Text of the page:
To Save Whales, Should We Stop Eating Lobster?

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Whole Foods plans to pull Maine lobster from its shelves amid a debate about its sustainability.

The North Atlantic right whale isn’t doing well. There are fewer than 350 of these stocky baleen whales believed to be left in the wild—and the numbers are shrinking. In the last six years, vessel strikes, entanglements in fishing gear, or other unknown causes have killed or injured at least 92 whales, prompting scientists to declare the die-off an “Unusual Mortality Event.” At the rate they’re dying, experts warn, the whales are at risk of disappearing forever.

But the question of who, specifically, is to blame is controversial. In September, one of the nation’s most influential voices on sustainable seafood weighed in: The Monterey Bay Aquarium announced that its Seafood Watch program, a popular consumer seafood rating guide, had red-listed several fisheries that use vertical fishing lines due to the risk they pose to North Atlantic right whales. Included in the group was the American lobster fishery. In short, the message to consumers was: If you care about the survival of whales, avoid eating lobster.

Several food suppliers listened. In September, meal kit companies HelloFresh and Blue Apron said they’d pull lobster from their menus. And last week, Whole Foods announced it would temporarily stop selling lobster fished in the Gulf of Maine after another seafood monitoring group, the Marine Stewardship Council, said that Maine lobster would lose its “sustainable” rating.

The American lobster fishery is a behemoth, particularly in Maine. Last year, according to the governor’s office, the fishery brought in a record $725 million in sales at the docks, 82 percent of the value of all of Maine’s seafood that year. The fishery employs more than 4,500 people (for reference, that’s about a third of the number of teachers in the state), and is responsible for landing about 80 percent of the country’s lobster, around 100 million pounds per year. So it was no big surprise that these new ratings didn’t sit well with the state’s fishers and their friends in Congress.

A month after the Monterey aquarium released its assessment, Maine’s entire Congressional delegation—including Sens. Angus King, an Independent, and Susan Collins, a Republican, as well as Democratic Reps. Jared Golden and Chellie Pingree—announced they planned to introduce a bill to cut off all of the science institution’s federal funding. In a press release, King called the aquarium’s red listing a “baseless attack” on a “proud, sustainable fishery” and a “clear attempt to put thousands of Maine people out of work”; Collins said there was “zero evidence” behind Seafood Watch’s “absurd decision”; Pingree referred to it as “unscientific”; and Golden said it was “a slap in the face to lobstermen and their families.” Gov. Janet Mills, a Democrat, also announced support for the bill.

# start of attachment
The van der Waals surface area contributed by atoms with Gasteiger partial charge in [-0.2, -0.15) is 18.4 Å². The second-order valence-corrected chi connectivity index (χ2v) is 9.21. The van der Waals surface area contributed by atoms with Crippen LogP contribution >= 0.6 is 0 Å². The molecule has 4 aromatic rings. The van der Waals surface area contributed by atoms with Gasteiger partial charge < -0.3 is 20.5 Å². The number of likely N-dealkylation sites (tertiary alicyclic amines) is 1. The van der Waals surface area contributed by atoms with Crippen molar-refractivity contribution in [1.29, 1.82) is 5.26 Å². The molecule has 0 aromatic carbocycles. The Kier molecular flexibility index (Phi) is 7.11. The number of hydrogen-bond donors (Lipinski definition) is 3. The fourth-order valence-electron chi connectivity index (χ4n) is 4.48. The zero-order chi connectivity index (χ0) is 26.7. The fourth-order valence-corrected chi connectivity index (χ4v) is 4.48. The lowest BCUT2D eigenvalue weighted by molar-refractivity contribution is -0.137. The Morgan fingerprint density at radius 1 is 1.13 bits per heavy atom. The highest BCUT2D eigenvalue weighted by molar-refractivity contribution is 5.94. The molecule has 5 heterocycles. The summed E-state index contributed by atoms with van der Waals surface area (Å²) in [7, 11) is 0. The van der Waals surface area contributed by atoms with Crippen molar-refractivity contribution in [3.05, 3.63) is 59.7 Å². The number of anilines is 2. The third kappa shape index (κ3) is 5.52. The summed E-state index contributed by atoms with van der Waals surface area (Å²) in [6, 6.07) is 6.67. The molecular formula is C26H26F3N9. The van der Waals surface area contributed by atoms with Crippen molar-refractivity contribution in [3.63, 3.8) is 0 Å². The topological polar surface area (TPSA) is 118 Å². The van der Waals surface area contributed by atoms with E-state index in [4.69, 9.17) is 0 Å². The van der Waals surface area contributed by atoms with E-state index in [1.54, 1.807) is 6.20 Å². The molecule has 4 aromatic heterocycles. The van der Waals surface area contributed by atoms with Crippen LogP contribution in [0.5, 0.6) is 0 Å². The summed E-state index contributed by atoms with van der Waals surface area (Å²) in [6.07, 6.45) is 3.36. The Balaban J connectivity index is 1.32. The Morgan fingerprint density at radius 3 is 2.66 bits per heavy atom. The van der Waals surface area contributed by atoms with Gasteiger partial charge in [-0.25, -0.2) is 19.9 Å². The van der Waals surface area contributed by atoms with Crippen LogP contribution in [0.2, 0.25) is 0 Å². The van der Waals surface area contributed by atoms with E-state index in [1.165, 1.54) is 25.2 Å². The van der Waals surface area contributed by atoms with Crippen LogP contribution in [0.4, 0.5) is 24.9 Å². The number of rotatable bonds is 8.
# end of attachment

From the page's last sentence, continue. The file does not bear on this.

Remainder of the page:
It’s difficult to overstate how unusual this is: Every single one of Maine’s top lawmakers put their partisan interests aside to defend lobster fishing (and eating) and condemn an aquarium on the other side of the country. The lawmakers argue that there is no proof their lobstermen were responsible for right whale deaths. In an open letter, they wrote, “[T]here has not been a known right whale entanglement with Maine lobster gear since 2004, and right whale deaths or serious injuries have never been attributed to Maine lobster gear.” They issued a similar statement in November, after Whole Foods’ decision. Marianne LaCroix, executive director of the Maine Lobster Marketing Collaborative, an organization that promotes Maine lobster, told me the red-listing “seems like a drastic step to take for a significant unknown.” 

According to government data, entanglement in gear is indeed the leading cause of injury and death for right whales. And it’s easy to see why: Typically, fishers catch lobster or crab with traps on the sea floor. Ropes called “endlines” connect the traps to a buoy marker at the ocean surface, while “groundlines” connect up to dozens of traps together along the floor. Because right whales feed on zooplankton by diving with their mouths open, the gear, particularly endlines, can easily get caught in their baleen plates or wrap around their bodies. More than an estimated 80 percent of North Atlantic right whales have been entangled in fishing gear at least once, according to research reviewed by the aquarium.

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